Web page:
How world events impact aerospace
The aerospace summit returns to the Interstate 10 corridor in November when
Gulfport hosts the fifth iteration of the event that will focus on the impact of world
events on aerospace...

David Tortorano
October 2016

This coastal Mississippi city known as the financial and transportation center of South
Mississippi will host the fifth summit of the four-state Aerospace Alliance next month.

It’s the first time the gathering will be held in Mississippi. Previous summits were in
Alabama, Florida and Louisiana.

The summit, a primary outreach for the non-profit, four-state aerospace group, will
be held Nov. 3-4 at the Island View Towers Hotel. As with the past gatherings, this
one is expected to attract between 175 to 200 participants, including leaders from the
Southeast and beyond.

The industry-focused summit attracts leading aerospace companies, economic
development professionals, and elected officials from communities that focus on
developing their aerospace activities. It also draws university and workforce
professionals with programs specializing in the aerospace and aviation sector.

“Navigating Change: How Will World Decisions Impact the Aerospace Industry?” is
the title of this year’s summit.

According to the Alliance, those decisions include but are in no way limited to the
United Kingdom’s exit from the European Union and the upcoming U.S. presidential
election between Democrat Hillary Clinton and Republican Donald Trump. The
election is the Tuesday after the summit.

Summit speakers and panelists will look at a variety of factors shaping the industry,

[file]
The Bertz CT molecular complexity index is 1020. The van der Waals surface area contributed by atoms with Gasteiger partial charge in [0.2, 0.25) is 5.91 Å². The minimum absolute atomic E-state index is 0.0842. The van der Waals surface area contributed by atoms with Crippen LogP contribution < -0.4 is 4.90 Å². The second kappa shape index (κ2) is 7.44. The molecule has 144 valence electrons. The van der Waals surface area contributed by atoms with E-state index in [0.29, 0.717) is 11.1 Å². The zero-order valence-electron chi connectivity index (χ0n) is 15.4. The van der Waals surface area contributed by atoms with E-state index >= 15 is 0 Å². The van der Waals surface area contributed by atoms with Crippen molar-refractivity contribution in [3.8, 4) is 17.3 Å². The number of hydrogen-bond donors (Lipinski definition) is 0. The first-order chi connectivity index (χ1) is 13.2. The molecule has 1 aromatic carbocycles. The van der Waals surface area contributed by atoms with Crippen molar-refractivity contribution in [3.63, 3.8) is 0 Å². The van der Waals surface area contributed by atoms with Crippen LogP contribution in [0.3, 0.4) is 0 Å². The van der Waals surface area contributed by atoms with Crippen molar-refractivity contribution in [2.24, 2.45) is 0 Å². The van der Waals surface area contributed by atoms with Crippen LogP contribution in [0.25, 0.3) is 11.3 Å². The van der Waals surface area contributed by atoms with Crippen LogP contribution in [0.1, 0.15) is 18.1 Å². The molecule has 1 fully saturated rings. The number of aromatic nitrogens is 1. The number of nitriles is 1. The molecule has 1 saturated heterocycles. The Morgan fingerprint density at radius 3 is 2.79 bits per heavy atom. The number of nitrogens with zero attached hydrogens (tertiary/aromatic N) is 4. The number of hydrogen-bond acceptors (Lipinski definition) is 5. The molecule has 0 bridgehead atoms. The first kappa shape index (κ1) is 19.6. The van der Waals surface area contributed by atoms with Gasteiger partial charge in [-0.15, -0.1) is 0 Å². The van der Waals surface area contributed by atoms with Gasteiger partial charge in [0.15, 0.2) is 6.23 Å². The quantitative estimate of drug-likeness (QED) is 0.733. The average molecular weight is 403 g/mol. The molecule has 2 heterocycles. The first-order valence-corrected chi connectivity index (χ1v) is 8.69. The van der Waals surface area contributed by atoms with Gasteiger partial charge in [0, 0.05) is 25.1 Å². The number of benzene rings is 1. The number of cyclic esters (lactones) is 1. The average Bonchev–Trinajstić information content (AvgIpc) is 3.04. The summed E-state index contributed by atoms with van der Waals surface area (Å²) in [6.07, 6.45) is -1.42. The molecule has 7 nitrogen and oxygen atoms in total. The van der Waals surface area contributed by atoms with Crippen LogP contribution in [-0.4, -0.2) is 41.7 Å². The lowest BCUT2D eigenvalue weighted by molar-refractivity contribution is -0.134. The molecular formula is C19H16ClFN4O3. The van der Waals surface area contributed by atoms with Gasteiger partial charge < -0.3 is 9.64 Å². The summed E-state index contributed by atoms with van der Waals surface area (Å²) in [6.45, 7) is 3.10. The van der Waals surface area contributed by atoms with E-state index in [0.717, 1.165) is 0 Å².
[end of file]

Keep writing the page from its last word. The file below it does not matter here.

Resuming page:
including global economic influences, opportunities around innovation, and geo-
political and defense issues.

The public/private Aerospace Alliance was formed in 2009 and announced at an
event in Bay Minette, Ala. It originally included Alabama, Louisiana, Mississippi and a
regional group, Florida’s Great Northwest. At the first summit in 2011 it was
announced that the state of Florida would join.

Its original purpose was to join forces to help secure the aerial tanker program for
Mobile, Ala. But at the time it was established leaders said it would remain long-term
and would focus on activities that would promote the region and the aerospace

The most high-profile activity of the Alliance might well be the pre-event galas it holds
before the air shows in London and Paris. Invitations to the event are considered hot
tickets. But closer to home, the annual summit are the most noticeable events for the
group. The inaugural event was at Sandestin Resort in Miramar Beach, Fla., in
September 2011. Subsequent summits were held in New Orleans in October 2012,
Huntsville, Ala., in October 2013, and Daytona Beach, Fla., in April 2015, the only
time it was held in the spring.

Gulfport is the site of the upcoming summit because it’s Mississippi’s turn to host the
event and the state chose Gulfport, said the Alliance’s Melissa Medley.

She said Gulfport is one of the more central locations, sitting in the middle of the four-